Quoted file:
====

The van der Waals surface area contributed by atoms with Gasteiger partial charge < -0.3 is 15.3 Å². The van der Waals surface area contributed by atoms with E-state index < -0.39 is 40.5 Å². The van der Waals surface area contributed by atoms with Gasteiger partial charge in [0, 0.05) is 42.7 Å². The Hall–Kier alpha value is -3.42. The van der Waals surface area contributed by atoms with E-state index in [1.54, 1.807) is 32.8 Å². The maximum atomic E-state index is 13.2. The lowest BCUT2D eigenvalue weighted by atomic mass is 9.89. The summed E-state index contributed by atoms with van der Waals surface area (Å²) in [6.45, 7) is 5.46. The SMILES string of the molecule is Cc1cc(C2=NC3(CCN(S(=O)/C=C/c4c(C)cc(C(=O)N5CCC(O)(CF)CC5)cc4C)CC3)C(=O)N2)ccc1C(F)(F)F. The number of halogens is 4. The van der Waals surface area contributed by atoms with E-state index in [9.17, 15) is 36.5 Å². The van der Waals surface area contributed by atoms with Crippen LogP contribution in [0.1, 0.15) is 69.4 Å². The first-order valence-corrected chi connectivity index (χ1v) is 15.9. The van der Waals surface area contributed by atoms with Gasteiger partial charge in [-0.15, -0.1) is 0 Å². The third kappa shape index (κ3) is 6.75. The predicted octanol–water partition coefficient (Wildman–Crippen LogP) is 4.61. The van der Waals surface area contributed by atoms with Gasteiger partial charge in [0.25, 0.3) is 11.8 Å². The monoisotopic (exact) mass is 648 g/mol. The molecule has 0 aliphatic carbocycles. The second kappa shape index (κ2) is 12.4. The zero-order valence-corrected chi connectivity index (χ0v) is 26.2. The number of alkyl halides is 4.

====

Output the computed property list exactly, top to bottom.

The van der Waals surface area contributed by atoms with Gasteiger partial charge < -0.3 is 15.3 Å². The van der Waals surface area contributed by atoms with E-state index < -0.39 is 40.5 Å². The van der Waals surface area contributed by atoms with Gasteiger partial charge in [0, 0.05) is 42.7 Å². The Hall–Kier alpha value is -3.42. The van der Waals surface area contributed by atoms with E-state index in [1.54, 1.807) is 32.8 Å². The maximum atomic E-state index is 13.2. The lowest BCUT2D eigenvalue weighted by atomic mass is 9.89. The summed E-state index contributed by atoms with van der Waals surface area (Å²) in [6.45, 7) is 5.46. The SMILES string of the molecule is Cc1cc(C2=NC3(CCN(S(=O)/C=C/c4c(C)cc(C(=O)N5CCC(O)(CF)CC5)cc4C)CC3)C(=O)N2)ccc1C(F)(F)F. The number of halogens is 4. The van der Waals surface area contributed by atoms with E-state index in [9.17, 15) is 36.5 Å². The van der Waals surface area contributed by atoms with Crippen LogP contribution in [0.1, 0.15) is 69.4 Å². The first-order valence-corrected chi connectivity index (χ1v) is 15.9. The van der Waals surface area contributed by atoms with Gasteiger partial charge in [-0.15, -0.1) is 0 Å². The third kappa shape index (κ3) is 6.75. The predicted octanol–water partition coefficient (Wildman–Crippen LogP) is 4.61. The van der Waals surface area contributed by atoms with Gasteiger partial charge in [0.25, 0.3) is 11.8 Å². The monoisotopic (exact) mass is 648 g/mol. The molecule has 0 aliphatic carbocycles. The second kappa shape index (κ2) is 12.4. The zero-order valence-corrected chi connectivity index (χ0v) is 26.2. The number of alkyl halides is 4.